sociology, was a key coordinator of the "Responsibility 2015"
On the Clark University campus, the Strassler Center hosted the
Third International Graduate Students' Conference on Genocide Studies:
TEmerging Scholarship in Holocaust and Genocide Studies 100 Years After
the Armenian Genocide, in April. The interdisciplinary conference,
held in cooperation with the Danish Institute for International
Studies, Department of Holocaust and Genocide Studies, Copenhagen,
provided a forum for doctoral students to present research to peers
and established scholars. Professor Eric Weitz, Dean of Humanities
and Arts and Professor of History at the City College of New York,
was the keynote speaker. Joining Dwork, Akcam and other guest scholars
was Clark Professor Thomas Kuhne, Director of Graduate Studies and
Strassler Family Chair in the Study of Holocaust History.
In an interview with the Armenian Mirror-Spectator, Dwork said she
believes "preparing teachers and writers is the best way to keep the
Armenian Genocide important in people's lives."
About the Strassler Center
The Strassler Center for Holocaust and Genocide Studies trains
scholars, educators, and activists to develop a sophisticated
understanding of genocides grounded in scholarship. As the only
program to offer a Ph.D. in Holocaust History and Genocide Studies,
the Center educates doctoral students to assess the multiple factors
that fuel genocides and to formulate policies for political prevention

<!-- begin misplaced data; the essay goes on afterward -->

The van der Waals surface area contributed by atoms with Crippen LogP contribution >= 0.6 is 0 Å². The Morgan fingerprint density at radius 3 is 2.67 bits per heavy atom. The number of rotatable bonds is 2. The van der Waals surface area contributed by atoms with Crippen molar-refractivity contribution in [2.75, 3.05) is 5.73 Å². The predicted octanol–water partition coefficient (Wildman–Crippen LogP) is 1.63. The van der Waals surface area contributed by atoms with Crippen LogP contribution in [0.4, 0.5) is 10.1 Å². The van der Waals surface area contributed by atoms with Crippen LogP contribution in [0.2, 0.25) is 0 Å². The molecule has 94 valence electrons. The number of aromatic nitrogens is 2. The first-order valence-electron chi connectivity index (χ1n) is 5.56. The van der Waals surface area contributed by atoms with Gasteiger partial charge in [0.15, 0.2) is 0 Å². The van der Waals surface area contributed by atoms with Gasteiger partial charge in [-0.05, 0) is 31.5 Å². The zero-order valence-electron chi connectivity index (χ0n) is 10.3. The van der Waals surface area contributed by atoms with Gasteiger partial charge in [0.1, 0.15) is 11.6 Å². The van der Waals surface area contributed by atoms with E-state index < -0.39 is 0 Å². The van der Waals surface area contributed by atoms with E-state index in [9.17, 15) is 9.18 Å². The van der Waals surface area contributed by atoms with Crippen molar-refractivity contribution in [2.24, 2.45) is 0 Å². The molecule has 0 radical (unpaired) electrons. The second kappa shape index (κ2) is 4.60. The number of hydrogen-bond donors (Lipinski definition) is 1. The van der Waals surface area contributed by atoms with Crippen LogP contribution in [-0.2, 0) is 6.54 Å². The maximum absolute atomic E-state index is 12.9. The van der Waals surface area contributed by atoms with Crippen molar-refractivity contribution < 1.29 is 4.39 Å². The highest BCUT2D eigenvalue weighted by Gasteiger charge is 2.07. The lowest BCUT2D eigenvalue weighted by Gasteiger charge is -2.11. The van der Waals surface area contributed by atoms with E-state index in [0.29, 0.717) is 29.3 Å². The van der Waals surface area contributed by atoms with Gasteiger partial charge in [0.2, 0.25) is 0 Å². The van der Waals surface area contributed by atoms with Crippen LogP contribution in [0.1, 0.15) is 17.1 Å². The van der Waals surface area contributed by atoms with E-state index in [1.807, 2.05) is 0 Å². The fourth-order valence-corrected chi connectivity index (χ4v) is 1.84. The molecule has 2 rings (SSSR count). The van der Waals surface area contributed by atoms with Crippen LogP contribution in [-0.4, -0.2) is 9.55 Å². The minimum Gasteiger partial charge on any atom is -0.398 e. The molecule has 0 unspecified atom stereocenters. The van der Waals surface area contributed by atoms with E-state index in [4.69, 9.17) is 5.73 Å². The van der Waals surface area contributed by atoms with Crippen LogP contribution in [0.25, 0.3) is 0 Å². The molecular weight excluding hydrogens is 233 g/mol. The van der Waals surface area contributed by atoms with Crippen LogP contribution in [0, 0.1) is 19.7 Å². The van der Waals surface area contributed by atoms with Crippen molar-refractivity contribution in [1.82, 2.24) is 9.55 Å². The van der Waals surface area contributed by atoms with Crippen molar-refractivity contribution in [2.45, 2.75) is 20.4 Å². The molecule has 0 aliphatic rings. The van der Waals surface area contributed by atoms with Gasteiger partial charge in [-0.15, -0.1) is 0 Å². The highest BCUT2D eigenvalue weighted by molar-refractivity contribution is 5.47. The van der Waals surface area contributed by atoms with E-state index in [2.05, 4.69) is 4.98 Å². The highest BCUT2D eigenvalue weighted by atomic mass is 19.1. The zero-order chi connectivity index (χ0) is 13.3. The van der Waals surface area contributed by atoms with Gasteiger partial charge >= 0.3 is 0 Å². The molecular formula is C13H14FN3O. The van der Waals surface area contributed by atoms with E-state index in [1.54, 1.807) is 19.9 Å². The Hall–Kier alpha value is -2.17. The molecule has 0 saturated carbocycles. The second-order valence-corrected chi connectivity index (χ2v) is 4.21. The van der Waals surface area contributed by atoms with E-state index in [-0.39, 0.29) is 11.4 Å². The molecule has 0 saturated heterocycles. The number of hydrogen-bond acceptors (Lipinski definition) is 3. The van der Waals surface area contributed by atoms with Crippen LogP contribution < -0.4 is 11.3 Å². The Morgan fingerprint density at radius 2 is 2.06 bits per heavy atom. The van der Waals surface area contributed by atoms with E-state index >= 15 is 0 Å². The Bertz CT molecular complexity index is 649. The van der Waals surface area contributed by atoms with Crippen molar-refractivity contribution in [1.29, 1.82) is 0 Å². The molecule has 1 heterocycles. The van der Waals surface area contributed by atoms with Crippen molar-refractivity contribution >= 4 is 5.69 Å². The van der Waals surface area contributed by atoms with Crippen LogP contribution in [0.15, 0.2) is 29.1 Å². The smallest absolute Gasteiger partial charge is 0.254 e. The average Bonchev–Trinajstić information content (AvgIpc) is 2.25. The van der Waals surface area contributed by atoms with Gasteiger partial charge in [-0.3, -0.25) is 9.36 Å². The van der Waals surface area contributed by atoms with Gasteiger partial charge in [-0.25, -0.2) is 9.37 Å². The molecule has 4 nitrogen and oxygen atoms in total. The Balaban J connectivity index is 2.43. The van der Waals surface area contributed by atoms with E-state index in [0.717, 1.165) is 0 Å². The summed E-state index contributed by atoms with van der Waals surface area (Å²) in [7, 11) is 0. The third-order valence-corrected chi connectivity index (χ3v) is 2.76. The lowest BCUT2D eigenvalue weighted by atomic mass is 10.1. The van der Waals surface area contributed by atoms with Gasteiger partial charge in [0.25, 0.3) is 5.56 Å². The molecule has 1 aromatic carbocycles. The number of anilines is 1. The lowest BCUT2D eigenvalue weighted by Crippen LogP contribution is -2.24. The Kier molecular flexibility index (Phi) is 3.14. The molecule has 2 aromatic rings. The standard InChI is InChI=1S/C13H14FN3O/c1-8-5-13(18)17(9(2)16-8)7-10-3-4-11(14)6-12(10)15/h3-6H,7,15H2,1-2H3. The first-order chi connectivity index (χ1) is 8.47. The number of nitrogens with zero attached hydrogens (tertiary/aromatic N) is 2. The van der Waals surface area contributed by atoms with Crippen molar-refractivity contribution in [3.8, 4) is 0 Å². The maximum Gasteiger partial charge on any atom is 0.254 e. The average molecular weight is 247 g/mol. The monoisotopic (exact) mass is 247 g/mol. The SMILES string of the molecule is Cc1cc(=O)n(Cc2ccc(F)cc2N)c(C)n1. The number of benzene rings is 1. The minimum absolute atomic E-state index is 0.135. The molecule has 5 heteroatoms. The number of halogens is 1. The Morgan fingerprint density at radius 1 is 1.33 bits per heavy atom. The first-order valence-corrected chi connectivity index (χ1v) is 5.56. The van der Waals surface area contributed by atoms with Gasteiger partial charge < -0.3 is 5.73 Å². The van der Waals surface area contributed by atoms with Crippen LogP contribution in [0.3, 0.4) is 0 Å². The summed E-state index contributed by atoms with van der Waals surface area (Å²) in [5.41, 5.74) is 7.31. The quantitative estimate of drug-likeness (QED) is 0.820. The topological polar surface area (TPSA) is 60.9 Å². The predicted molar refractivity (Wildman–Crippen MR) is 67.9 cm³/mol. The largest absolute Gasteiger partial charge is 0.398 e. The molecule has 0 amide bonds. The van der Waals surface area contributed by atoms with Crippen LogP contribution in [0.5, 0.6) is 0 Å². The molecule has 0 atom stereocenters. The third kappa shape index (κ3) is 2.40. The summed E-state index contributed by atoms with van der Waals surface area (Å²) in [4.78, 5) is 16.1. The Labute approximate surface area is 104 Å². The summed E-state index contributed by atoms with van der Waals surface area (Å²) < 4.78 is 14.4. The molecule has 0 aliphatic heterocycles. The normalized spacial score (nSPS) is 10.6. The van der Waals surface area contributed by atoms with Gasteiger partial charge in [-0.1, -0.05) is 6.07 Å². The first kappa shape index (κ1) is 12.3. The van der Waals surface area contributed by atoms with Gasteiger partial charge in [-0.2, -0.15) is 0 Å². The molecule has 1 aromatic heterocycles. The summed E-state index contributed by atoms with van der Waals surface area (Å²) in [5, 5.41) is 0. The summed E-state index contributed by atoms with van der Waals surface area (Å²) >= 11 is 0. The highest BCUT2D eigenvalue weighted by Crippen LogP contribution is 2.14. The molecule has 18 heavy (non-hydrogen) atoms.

and humanitarian intervention. Grounded in history, the program also
draws upon psychology, political science, and geography, all academic
strengths at Clark University. The Center's robust undergraduate
program sends a clear signal to colleges across the country about
the significance of this subject for all students.
Posted 03 September 2017 - 11:57 AM
By Contributor on September 2, 2017
WORCESTER, Mass. (Clark News)—Clark University history Professor Taner Akçam will be honored with the 2018 Outstanding Upstander Award from the World Without Genocide organization for his tireless work promoting justice and the rule of law.
World Without Genocide, housed at the Mitchell Hamline School of Law in St. Paul, Minn., works “to protect innocent people around the world; prevent genocide by combating racism and prejudice; advocate for the prosecution of perpetrators; and remember those whose lives and cultures have been destroyed by violence.”
Akçam, one of the first Turkish intellectuals to acknowledge and openly discuss the Armenian Genocide, holds the only endowed chair dedicated to research and teaching on this subject. As Robert Aram and Marianne Kaloosdian and Stephen and Marian Mugar Professor of Armenian Genocide Studies at the Strassler Center for Holocaust and Genocide Studies at Clark, he is committed to research, teaching and training future scholars. An outspoken advocate of democracy and free _expression_ since his student days at Middle East Technical University in Ankara, he is an internationally recognized human rights activist.
“We have long admired your bold and dedicated work to document the atrocities perpetrated by the Ottoman government against the Armenian people. You have persisted in speaking out about the genocide, despite being marked for death by Turkish ultra-nationalists,” Ellen J. Kennedy, executive director of World Without Genocide, wrote to Akçam.